Info-Ops 1 is about how groups of people get together to learn what sort of technology they would like to build. Programming is applied philosophy, and book one describes why and how this is true.
The Info-Ops works are based on a loose synthesis of four major school of philosophic thought.
Unless otherwise noted, these definitions are lifted verbatim from internet sources.
Pragmatism is a philosophical movement that includes those who claim that an ideology or proposition is true if it works satisfactorily, that the meaning of a proposition is to be found in the practical consequences of accepting it, and that unpractical ideas are to be rejected. Pragmatism originated in the United States during the latter quarter of the nineteenth century. Although it has significantly influenced non-philosophers—notably in the fields of law, education, politics, sociology, psychology, and literary criticism—this article deals with it only as a movement within philosophy. The term “pragmatism” was first used in print to designate a philosophical outlook about a century ago when William James (1842-1910) pressed the word into service during an 1898 address entitled “Philosophical Conceptions and Practical Results,” delivered at the University of California (Berkeley). James scrupulously swore, however, that the term had been coined almost three decades earlier by his compatriot and friend C. S. Peirce (1839-1914). (Peirce, eager to distinguish his doctrines from the views promulgated by James, later relabeled his own position “pragmaticism”—a name, he said, “ugly enough to be safe from kidnappers.”) The third major figure in the classical pragmatist pantheon is John Dewey (1859-1952), whose wide-ranging writings had considerable impact on American intellectual life for a half-century. After Dewey, however, pragmatism lost much of its momentum.
In the nineteenth century, Charles Sanders Peirce defined what he termed "semiotic" (which he would sometimes spell as "semeiotic") as the "quasi-necessary, or formal doctrine of signs," which abstracts "what must be the characters of all signs used by…an intelligence capable of learning by experience," and which is philosophical logic pursued in terms of signs and sign processes.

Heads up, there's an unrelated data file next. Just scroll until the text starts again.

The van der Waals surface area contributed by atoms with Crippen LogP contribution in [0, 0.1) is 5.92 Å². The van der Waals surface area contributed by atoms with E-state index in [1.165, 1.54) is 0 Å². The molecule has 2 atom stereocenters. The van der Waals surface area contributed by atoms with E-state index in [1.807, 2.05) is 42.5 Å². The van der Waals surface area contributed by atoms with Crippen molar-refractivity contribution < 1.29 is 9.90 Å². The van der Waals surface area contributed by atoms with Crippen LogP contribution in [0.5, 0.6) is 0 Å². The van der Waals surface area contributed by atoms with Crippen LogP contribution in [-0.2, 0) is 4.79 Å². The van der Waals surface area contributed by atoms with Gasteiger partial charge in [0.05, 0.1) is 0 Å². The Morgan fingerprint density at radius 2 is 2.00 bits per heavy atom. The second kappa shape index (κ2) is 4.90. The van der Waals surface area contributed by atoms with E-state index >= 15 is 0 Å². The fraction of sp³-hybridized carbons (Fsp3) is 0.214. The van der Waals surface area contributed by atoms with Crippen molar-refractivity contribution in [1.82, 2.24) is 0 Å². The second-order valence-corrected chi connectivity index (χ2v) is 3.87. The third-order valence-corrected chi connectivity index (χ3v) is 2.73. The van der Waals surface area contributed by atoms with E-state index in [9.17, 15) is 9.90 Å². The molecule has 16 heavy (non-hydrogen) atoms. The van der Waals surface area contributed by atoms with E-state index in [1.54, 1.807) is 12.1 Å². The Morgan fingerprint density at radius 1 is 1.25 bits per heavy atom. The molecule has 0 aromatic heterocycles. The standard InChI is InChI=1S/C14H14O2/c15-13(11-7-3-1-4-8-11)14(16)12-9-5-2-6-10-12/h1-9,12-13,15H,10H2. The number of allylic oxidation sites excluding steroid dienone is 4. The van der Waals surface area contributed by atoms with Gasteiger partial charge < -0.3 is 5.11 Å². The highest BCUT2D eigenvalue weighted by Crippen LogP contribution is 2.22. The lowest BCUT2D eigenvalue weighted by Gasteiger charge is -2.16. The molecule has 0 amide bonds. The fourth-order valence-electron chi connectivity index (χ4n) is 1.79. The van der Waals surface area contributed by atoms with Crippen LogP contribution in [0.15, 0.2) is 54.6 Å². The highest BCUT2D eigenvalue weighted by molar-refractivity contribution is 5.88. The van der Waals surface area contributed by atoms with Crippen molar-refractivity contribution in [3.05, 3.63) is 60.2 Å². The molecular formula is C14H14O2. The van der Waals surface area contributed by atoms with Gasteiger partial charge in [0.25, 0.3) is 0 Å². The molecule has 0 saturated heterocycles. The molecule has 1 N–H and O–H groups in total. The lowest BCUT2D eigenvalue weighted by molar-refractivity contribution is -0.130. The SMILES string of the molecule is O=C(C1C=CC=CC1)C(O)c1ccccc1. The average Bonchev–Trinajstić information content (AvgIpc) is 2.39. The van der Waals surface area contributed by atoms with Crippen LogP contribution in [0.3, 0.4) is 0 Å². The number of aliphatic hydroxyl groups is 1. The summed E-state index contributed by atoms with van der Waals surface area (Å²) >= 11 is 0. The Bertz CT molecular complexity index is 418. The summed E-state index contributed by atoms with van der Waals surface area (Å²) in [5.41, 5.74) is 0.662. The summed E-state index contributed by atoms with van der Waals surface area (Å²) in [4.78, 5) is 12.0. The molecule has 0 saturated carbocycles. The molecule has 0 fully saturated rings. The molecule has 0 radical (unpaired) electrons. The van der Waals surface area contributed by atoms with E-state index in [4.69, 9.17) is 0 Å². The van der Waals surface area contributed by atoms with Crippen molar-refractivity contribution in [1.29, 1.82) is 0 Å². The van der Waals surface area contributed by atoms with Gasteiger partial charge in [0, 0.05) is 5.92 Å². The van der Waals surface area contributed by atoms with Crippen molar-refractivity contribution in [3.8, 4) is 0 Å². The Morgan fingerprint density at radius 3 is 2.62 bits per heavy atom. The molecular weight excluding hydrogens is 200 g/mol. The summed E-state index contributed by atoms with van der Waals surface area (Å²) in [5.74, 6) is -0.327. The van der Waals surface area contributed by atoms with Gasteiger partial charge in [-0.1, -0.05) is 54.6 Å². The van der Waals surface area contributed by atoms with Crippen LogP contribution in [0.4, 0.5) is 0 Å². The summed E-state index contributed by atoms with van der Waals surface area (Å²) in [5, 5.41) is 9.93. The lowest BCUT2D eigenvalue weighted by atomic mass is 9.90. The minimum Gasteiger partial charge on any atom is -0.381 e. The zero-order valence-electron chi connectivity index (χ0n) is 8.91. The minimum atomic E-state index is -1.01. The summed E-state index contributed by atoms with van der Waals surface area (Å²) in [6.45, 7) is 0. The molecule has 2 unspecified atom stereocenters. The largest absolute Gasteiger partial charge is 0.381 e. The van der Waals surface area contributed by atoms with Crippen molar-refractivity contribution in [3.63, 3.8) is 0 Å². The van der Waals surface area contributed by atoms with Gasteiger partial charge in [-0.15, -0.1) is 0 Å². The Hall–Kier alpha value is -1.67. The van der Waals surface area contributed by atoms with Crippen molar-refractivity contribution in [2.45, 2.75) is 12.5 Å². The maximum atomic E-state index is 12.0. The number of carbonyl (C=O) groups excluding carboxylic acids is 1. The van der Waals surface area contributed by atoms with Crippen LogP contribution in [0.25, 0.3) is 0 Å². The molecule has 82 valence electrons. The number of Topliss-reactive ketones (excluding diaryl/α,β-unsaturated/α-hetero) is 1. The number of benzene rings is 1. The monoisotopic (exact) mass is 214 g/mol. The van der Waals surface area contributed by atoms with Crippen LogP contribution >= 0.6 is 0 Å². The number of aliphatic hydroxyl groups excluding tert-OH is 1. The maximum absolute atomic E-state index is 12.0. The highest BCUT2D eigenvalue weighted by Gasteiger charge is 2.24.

Peirce's perspective is considered as philosophical logic studied in terms of signs that are not always linguistic or artificial, and sign processes, modes of inference, and the inquiry process in general. The Peircean semiotic addresses not only the external communication mechanism, as per Saussure, but the internal representation machine, investigating sign processes, and modes of inference, as well as the whole inquiry process in general.
Peircean semiotic is triadic, including sign, object, interpretant, as opposed to the dyadic Saussurian tradition (signifier, signified). Peircean semiotics further subdivides each of the three triadic elements into three sub-types, positing the existence of signs that are symbols; semblances ("icons"); and "indices," i.e., signs that are such through a factual connection to their objects.
Peircean scholar and editor Max H. Fisch (1978)[d] would claim that "semeiotic" was Peirce's own preferred rendering of Locke's σημιωτική. Charles W. Morris followed Peirce in using the term "semiotic" and in extending the discipline beyond human communication to animal learning and use of signals.
Philosophy of Language
Wittgenstein left Cambridge in the early 1920s and pursued projects outside academia for several years. He returned in 1929 and began doing very different sorts of work. It is a matter of great debate, even among Wittgenstein acolytes, how much affinity there is between these stages. Many philosophers of language will speak of “the later Wittgenstein” as though the earlier views were wholly different and incompatible, while others insist that there is strong continuity of themes and methods. Though his early work was widely misunderstood at the time, there can be little doubt that some important changes took place, and these are worth noting here.